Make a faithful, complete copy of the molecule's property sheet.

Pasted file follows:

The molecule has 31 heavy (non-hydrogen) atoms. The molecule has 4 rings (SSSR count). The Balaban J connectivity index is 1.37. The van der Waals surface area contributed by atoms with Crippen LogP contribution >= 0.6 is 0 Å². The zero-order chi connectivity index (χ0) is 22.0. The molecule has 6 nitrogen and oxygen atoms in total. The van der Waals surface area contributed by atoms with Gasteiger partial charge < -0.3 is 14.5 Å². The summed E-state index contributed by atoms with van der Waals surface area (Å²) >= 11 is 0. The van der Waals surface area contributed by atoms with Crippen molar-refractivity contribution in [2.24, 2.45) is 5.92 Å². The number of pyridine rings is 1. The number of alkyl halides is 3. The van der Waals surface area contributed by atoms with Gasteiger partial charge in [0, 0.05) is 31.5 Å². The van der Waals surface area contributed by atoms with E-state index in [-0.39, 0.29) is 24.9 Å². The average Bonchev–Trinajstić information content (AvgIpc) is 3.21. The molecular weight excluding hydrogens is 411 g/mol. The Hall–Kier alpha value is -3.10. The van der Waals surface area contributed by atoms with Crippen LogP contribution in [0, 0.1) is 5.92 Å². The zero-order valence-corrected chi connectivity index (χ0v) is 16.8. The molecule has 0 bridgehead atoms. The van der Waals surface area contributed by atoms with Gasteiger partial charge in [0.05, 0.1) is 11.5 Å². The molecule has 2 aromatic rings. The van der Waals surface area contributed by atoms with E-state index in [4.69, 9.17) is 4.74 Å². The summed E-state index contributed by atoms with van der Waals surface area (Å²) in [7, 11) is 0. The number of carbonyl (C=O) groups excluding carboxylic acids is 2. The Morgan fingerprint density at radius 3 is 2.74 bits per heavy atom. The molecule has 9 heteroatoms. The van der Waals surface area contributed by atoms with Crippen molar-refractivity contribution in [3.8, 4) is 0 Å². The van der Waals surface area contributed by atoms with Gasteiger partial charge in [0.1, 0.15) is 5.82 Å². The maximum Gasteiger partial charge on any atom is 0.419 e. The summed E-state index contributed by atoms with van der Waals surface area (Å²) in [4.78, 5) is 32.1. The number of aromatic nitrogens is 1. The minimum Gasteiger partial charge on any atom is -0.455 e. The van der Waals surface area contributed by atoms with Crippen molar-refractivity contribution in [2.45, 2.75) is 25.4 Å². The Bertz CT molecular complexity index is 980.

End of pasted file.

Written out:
The molecule has 31 heavy (non-hydrogen) atoms. The molecule has 4 rings (SSSR count). The Balaban J connectivity index is 1.37. The van der Waals surface area contributed by atoms with Crippen LogP contribution >= 0.6 is 0 Å². The zero-order chi connectivity index (χ0) is 22.0. The molecule has 6 nitrogen and oxygen atoms in total. The van der Waals surface area contributed by atoms with Gasteiger partial charge < -0.3 is 14.5 Å². The summed E-state index contributed by atoms with van der Waals surface area (Å²) >= 11 is 0. The van der Waals surface area contributed by atoms with Crippen molar-refractivity contribution in [2.24, 2.45) is 5.92 Å². The number of pyridine rings is 1. The number of alkyl halides is 3. The van der Waals surface area contributed by atoms with Gasteiger partial charge in [0, 0.05) is 31.5 Å². The van der Waals surface area contributed by atoms with E-state index in [-0.39, 0.29) is 24.9 Å². The average Bonchev–Trinajstić information content (AvgIpc) is 3.21. The molecular weight excluding hydrogens is 411 g/mol. The Hall–Kier alpha value is -3.10. The van der Waals surface area contributed by atoms with Crippen LogP contribution in [0, 0.1) is 5.92 Å². The zero-order valence-corrected chi connectivity index (χ0v) is 16.8. The molecule has 0 bridgehead atoms. The van der Waals surface area contributed by atoms with Gasteiger partial charge in [0.05, 0.1) is 11.5 Å². The molecule has 2 aromatic rings. The van der Waals surface area contributed by atoms with E-state index in [4.69, 9.17) is 4.74 Å². The summed E-state index contributed by atoms with van der Waals surface area (Å²) in [7, 11) is 0. The number of carbonyl (C=O) groups excluding carboxylic acids is 2. The Morgan fingerprint density at radius 3 is 2.74 bits per heavy atom. The molecule has 9 heteroatoms. The van der Waals surface area contributed by atoms with Crippen molar-refractivity contribution in [3.8, 4) is 0 Å². The van der Waals surface area contributed by atoms with Gasteiger partial charge in [0.1, 0.15) is 5.82 Å². The maximum Gasteiger partial charge on any atom is 0.419 e. The summed E-state index contributed by atoms with van der Waals surface area (Å²) in [4.78, 5) is 32.1. The number of aromatic nitrogens is 1. The minimum Gasteiger partial charge on any atom is -0.455 e. The van der Waals surface area contributed by atoms with Crippen molar-refractivity contribution in [2.45, 2.75) is 25.4 Å². The Bertz CT molecular complexity index is 980.